IMG_4561The hardest thing for me about writing is not the writing itself, it’s writing through everything life throws your way. Every writer I know–each one of you reading this, I imagine–is not simply a writer. We are daughters and sons, siblings, parents, grandparents, spouses. We are friends. We are pet owners. We work full time, we juggle three jobs, we are struggling to find a job. We are in college, we are going back to school. We are planning a wedding, a vacation, a birthday party, a baby shower. Our cars break down, a tree falls on our house, our basement gets flooded. We get sick, we get injured, our friends and family get sick or injured. We have serious health complications. Our loved ones have serious health complications. We endure loss, both unexpected and long-time dreaded. We are grieving. We are coping. We are exercising, we are moving to a new house, we are seeing the world, we are going home to see old friends, we are having a night out on the town, we are addicted to Breaking Bad, we are walking the dog, we are doing laundry, we are coaching little league, we are keeping up on the news, we want to sleep.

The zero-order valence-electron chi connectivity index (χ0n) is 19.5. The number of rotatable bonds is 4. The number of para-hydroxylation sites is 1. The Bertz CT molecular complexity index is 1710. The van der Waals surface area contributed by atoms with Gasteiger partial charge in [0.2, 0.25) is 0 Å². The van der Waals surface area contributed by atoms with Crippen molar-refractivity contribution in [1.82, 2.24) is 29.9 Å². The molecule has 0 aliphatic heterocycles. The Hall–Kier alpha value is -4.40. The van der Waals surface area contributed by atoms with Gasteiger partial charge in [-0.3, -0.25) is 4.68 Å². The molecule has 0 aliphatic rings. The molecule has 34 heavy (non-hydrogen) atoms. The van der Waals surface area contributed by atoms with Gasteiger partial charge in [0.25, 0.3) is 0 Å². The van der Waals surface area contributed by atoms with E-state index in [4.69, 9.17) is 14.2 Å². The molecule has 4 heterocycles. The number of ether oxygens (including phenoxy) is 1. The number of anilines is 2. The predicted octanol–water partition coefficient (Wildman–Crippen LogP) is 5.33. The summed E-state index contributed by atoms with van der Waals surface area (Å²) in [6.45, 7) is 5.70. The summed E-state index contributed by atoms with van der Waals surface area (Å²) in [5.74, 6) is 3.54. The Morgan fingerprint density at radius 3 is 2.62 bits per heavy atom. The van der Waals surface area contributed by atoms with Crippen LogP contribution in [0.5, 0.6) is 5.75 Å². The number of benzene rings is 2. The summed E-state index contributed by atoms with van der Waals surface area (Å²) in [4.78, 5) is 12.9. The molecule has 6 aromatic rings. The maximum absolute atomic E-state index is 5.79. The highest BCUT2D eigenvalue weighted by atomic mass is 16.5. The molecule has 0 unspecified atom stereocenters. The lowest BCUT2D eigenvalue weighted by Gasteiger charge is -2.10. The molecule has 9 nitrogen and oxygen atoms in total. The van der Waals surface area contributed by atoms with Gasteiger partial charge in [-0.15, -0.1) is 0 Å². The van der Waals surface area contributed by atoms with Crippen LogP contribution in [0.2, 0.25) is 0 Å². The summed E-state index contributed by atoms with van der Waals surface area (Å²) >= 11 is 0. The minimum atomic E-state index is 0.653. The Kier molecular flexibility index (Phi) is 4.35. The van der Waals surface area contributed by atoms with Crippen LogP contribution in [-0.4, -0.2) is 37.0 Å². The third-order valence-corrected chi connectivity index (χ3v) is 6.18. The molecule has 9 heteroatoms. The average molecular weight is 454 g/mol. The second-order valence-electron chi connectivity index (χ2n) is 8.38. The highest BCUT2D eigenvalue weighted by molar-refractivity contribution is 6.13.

To be a writer, you have to prioritize writing above other choices, through the varied weather of your life, and you have to do that, if not consistently, often enough that you’re moving forward instead of treading water or falling behind. To be a writer, you have to choose writing.

Even in the happiest moments of your life, this is a juggling act. But what about our lowest moments?